he leaves may be falling now, but winter is just around the corner. Don’t wait until cold weather arrives to make sure the heating system can take on the chill. Properly preparing the heating system for winter requires only a few hours of time and guarantees comfort during the colder months. No one wants to have their furnace breakdown in the middle of winter! Regular check-ups and maintenance ensure that the system is performing efficiently and providing optimum home comfort. A maintenance plan also extends the life of equipment, increases cost effectiveness and ensures safe operation. Recommended by manufacturers and utilities alike, regularly scheduled maintenance on a heating and air conditioning system can reduce breakdowns by as much as 95 percent and lower utility bills by up to 35 percent. Air Group offers a wide choice of service plans for heating, air conditioning, plumbing, electrical & generator systems. A service technician is available 24 hours a day seven days a week from OctoberApril for heating through its on-call rotation, which is especially important during extreme weather when someone is entrusted to get equipment going right away. The easiest and most cost-effective way to keep a system running efficiently is to enroll in an Air Group Priority Plus Maintenance Plan. Tune-ups catch small problems before they become major breakdowns. Get other membership benefits, like priority service to jump to the head of the line and be scheduled ahead of others. This applies to both routine and emergency calls. Also receive a 15 percent discount off the bottom line for heating, air conditioning and plumbing services for as long as the service partner relationship remains in effect. And on top of all that, get a peace of mind. The home’s plumb-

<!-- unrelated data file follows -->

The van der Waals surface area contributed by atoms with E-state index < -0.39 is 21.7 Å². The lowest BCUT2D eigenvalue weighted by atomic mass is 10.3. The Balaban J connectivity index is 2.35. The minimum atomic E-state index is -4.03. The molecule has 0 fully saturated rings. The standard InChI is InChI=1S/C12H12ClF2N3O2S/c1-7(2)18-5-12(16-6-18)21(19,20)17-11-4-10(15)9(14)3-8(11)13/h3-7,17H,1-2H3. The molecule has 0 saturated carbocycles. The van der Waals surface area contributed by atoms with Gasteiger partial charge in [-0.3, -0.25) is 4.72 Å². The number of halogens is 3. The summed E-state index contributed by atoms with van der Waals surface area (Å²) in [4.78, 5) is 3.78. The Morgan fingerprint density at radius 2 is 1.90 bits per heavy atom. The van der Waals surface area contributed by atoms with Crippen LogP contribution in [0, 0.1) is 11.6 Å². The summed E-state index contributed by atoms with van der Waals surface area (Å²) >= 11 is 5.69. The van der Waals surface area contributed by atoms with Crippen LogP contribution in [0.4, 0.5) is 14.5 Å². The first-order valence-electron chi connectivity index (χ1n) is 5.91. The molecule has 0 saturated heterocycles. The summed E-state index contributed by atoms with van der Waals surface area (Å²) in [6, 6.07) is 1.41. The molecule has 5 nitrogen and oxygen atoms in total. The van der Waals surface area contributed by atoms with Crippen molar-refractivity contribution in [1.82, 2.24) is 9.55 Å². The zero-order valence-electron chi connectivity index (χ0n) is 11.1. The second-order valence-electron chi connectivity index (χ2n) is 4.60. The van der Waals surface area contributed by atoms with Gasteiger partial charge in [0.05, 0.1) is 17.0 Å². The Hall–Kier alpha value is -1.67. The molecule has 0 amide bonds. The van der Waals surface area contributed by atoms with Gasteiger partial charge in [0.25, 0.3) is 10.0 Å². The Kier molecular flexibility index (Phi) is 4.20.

ing, heating and air conditioning systems will be assessed to ensure they are in safe operating condition; findings will be reported, concerns will be explained and potential emergencies will be alerted before they become disruptive problems. Check out this helpful checklist to ensuring the furnace runs smoothly and efficiently throughout the entire snowy season. Replace the furnace filter. Check to see if the filter is full of debris since the last time it was replaced. A dirty filter can cause the furnace to work harder than it has to, and decrease airflow, making it to use more energy and shortening the lifespan of the furnace. Now is also the time to service the humidifier by changing the water filter. Check vents and ductwork. Be sure the supply and return vents are free and clear while also being sure they are not blocked with furniture or clothes. The air must circulate through the rooms to heat them properly. Air leaking from the basement or attic ductwork is air that should be traveling to rooms. Thoroughly check ducts and their connections to make sure they are secure, and seal air leaks properly before turning on the furnace for the winter. Schedule a maintenance call. Having the furnace thoroughly cleaned and inspected by one of the experienced HVAC professionals at Air Group LLC before the start of the winter can make sure that the unit will run efficiently and will fix any potential problems before they grow into bigger concerns. Need the furnace inspected? If the furnace wasn’t inspected yet, don’t delay. Contact the experts at Air Group, certified HVAC experts with more than 50 years of experience, call at 1-800-545-1020 or schedule an appointment online at